An Autumn for Crippled Children – Forget Forever

Thursday, 12th December 2013

The internet age has taken the mystique out of bands. It’s not that difficult to figure out what INSERT YOUR BAND HERE is up to by checking out their Facebook profile or Twitter feed. Most of it is rather useless drivel, sandwiched between quasi-pertinent updates on shows and/or album work. Gone is new album anticipation, while the notion of “too much information” serves to flood the senses. It’s really no different than the poor souls who feel the need to update their respective social media profiles with their every waking move. It’s overkill. Netherlands’ An Autumn for Crippled Children, obviously, feels different.

“I think being visible [on social media] would gain us even more exposure I think,” begins vocalist/guitarist MXM. “We made this decision when we formed the band to concentrate on nothing but the music. We are not displeased with what that brought us so far. I have very little interest in social media and so does the rest of the band.”

(Note: The band has a Facebook page, but hasn’t made an update since they started their page in 2010.)

Their disinterest makes sense. AAFCC plays a raw, but immense, seismic, melodic, depressing, soothing, and multi-faceted brand of black metal. It’s like as if Alcest played music as if they got out of bed on the wrong side, early Katatonia just without the forceful vocals, and possibly Burzum without the stupid ideology. To that end, the band has enjoyed four albums in four years run, including this year’s fantastic Try Not to Destroy Everything You Love.

“We have our own recording ‘studio’ which is permanently set up,” adds MXM when asked about the band’s torrid output. “We have some gear, it’s not a proper studio, so we can record whenever we want and work on things as long as we want. I think a year between albums is pretty normal.”

Pondering how the band would sound with a clean and proper production job proves to be difficult, especially for MXM. “No, it would not work. We love old analogue productions. We just can’t afford it. We just make the best of equipment we have. We have no ‘set’ sound we try to capture. We just do what we think is the right thing for AAFCC.”

According to MXM, Try Not To Destroy Everything You Love is about “Heartbreak, personal growth and hope,” themes that have come to define the band’s previous output, including 2011’s Everything and last year’s Only the Ocean Knows. And contrary to appearances, the band took the “less is more” approach to the new album, even if some of these songs are overflowing with can’t-miss ideas (see: “Avoiding Winter,” “Never Complete”).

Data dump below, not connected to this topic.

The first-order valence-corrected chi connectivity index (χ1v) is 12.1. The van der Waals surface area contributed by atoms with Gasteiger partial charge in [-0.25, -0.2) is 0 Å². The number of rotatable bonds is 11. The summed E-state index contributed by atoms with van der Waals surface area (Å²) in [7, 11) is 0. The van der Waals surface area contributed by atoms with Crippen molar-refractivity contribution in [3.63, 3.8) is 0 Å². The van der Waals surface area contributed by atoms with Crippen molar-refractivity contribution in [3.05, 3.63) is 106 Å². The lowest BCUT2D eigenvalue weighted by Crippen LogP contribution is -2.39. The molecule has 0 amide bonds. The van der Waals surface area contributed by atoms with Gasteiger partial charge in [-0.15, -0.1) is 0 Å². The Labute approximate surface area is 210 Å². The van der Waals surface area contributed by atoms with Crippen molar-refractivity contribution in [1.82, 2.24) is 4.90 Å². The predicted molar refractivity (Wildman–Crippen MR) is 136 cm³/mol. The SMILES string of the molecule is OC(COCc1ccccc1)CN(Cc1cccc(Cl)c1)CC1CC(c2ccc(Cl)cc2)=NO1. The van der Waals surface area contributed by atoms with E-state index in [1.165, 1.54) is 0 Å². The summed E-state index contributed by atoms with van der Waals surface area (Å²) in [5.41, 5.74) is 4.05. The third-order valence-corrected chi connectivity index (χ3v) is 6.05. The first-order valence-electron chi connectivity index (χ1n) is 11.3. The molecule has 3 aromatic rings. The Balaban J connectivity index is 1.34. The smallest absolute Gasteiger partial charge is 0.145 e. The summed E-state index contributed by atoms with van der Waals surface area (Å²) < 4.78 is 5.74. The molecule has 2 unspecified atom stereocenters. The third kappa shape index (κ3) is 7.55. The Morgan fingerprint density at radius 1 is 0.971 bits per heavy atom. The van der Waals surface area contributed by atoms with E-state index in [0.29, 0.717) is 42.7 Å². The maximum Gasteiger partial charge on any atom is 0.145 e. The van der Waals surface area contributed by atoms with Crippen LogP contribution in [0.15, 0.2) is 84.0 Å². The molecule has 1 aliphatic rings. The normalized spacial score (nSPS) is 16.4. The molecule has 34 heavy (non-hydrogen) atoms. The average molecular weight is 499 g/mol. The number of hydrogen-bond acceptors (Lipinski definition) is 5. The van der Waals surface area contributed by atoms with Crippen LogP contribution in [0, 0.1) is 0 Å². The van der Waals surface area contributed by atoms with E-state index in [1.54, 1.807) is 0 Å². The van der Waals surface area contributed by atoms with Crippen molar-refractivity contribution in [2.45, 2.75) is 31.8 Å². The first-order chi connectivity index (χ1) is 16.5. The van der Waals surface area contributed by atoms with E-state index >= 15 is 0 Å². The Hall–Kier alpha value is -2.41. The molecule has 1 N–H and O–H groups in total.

“We just started writing songs, brainstorming subjects, rehearsing and see what comes out,” he admits. “I think we really cut out all excess things. These songs are very to the point.”

DR could probably devote an entirely new feature regarding the strength of the band’s back catalog. Each of the band’s four albums are utterly recommended, with highlights all over the place, including the dire “Forever Never Fails” and “Formlessness” from Everything; the brilliant, ethereal movements of “Past Tense,” “Yes I Know…Love and Death…Always,” and “The First Snow This Year” from Only Ocean the Knows. Therefore, it was only fair we asked AAFFC’s main composer what his preferred songs were.

“From Everything I personally like: ‘Nothing/Everything.’ I like the continuous building of tension and the second melody (0:50). From Only the Ocean Knows, my favorite is the title track. I think it’s such a simple song but works so good. The simple piano part at the end is the highlight for me. ‘Hearts of Light’ is also a favorite. You can never really choose between ‘children’ can you?”

For a band so purposely limited in the press and live show department (AAFCC does not perform live), a memorable quote from Frank Zappa seemed right when approaching the band for an interview: “Writing about music is like dancing about architecture.” It’s something any worthy journalist can identify with; same for those who devote their creativity to music. Alas, for AAFCC, it really is only about the music. Not social media, or “likes,” or tweets, or any of that rigmarole.

“We do it for promotion, fans and maybe the label,” finishes MXM. “Fans and label deserve some kind of info/exposure, otherwise we would be arrogant assholes. Both fans and labels invest time and money in you. You got to give something back. But doing the interviews is not what we really like. It’s a necessary evil. I agree with Zappa: A little info etc., but the music is the most important thing for us.”

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